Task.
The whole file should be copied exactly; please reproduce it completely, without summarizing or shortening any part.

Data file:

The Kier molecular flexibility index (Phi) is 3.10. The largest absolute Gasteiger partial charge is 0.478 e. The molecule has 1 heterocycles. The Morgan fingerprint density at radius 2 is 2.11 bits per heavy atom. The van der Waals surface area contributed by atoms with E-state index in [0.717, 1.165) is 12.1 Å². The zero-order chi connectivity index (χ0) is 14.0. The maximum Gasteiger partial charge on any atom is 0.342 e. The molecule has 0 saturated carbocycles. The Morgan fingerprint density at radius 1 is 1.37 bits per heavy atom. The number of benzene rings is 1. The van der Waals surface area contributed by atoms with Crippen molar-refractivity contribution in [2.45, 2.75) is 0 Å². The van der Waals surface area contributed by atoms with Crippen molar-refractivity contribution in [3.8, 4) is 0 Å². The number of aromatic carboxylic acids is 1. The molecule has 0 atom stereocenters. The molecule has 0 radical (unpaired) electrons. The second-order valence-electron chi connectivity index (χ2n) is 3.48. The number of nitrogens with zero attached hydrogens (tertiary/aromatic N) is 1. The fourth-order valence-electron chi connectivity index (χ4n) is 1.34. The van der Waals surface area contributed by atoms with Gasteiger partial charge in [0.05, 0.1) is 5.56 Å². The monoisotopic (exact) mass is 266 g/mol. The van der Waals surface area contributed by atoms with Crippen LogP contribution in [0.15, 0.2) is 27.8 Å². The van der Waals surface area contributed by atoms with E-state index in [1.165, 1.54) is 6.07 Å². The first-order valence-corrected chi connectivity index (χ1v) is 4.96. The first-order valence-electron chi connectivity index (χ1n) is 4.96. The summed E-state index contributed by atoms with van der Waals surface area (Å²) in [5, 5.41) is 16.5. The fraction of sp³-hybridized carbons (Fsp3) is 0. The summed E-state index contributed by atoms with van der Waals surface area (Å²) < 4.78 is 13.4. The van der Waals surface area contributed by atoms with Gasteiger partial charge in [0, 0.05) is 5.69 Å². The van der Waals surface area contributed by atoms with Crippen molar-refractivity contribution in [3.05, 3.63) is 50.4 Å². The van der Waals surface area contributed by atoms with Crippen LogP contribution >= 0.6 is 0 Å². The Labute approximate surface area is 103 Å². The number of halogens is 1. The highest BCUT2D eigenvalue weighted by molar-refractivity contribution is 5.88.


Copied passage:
The Kier molecular flexibility index (Phi) is 3.10. The largest absolute Gasteiger partial charge is 0.478 e. The molecule has 1 heterocycles. The Morgan fingerprint density at radius 2 is 2.11 bits per heavy atom. The van der Waals surface area contributed by atoms with E-state index in [0.717, 1.165) is 12.1 Å². The zero-order chi connectivity index (χ0) is 14.0. The maximum Gasteiger partial charge on any atom is 0.342 e. The molecule has 0 saturated carbocycles. The Morgan fingerprint density at radius 1 is 1.37 bits per heavy atom. The number of benzene rings is 1. The van der Waals surface area contributed by atoms with Crippen molar-refractivity contribution in [2.45, 2.75) is 0 Å². The van der Waals surface area contributed by atoms with Crippen molar-refractivity contribution in [3.8, 4) is 0 Å². The number of aromatic carboxylic acids is 1. The molecule has 0 atom stereocenters. The molecule has 0 radical (unpaired) electrons. The second-order valence-electron chi connectivity index (χ2n) is 3.48. The number of nitrogens with zero attached hydrogens (tertiary/aromatic N) is 1. The fourth-order valence-electron chi connectivity index (χ4n) is 1.34. The van der Waals surface area contributed by atoms with Gasteiger partial charge in [0.05, 0.1) is 5.56 Å². The monoisotopic (exact) mass is 266 g/mol. The van der Waals surface area contributed by atoms with Crippen LogP contribution in [0.15, 0.2) is 27.8 Å². The van der Waals surface area contributed by atoms with E-state index in [1.165, 1.54) is 6.07 Å². The first-order valence-corrected chi connectivity index (χ1v) is 4.96. The first-order valence-electron chi connectivity index (χ1n) is 4.96. The summed E-state index contributed by atoms with van der Waals surface area (Å²) in [5, 5.41) is 16.5. The fraction of sp³-hybridized carbons (Fsp3) is 0. The summed E-state index contributed by atoms with van der Waals surface area (Å²) < 4.78 is 13.4. The van der Waals surface area contributed by atoms with Gasteiger partial charge in [0, 0.05) is 5.69 Å². The van der Waals surface area contributed by atoms with Crippen molar-refractivity contribution in [3.05, 3.63) is 50.4 Å². The van der Waals surface area contributed by atoms with Crippen LogP contribution >= 0.6 is 0 Å². The Labute approximate surface area is 103 Å². The number of halogens is 1. The highest BCUT2D eigenvalue weighted by molar-refractivity contribution is 5.88.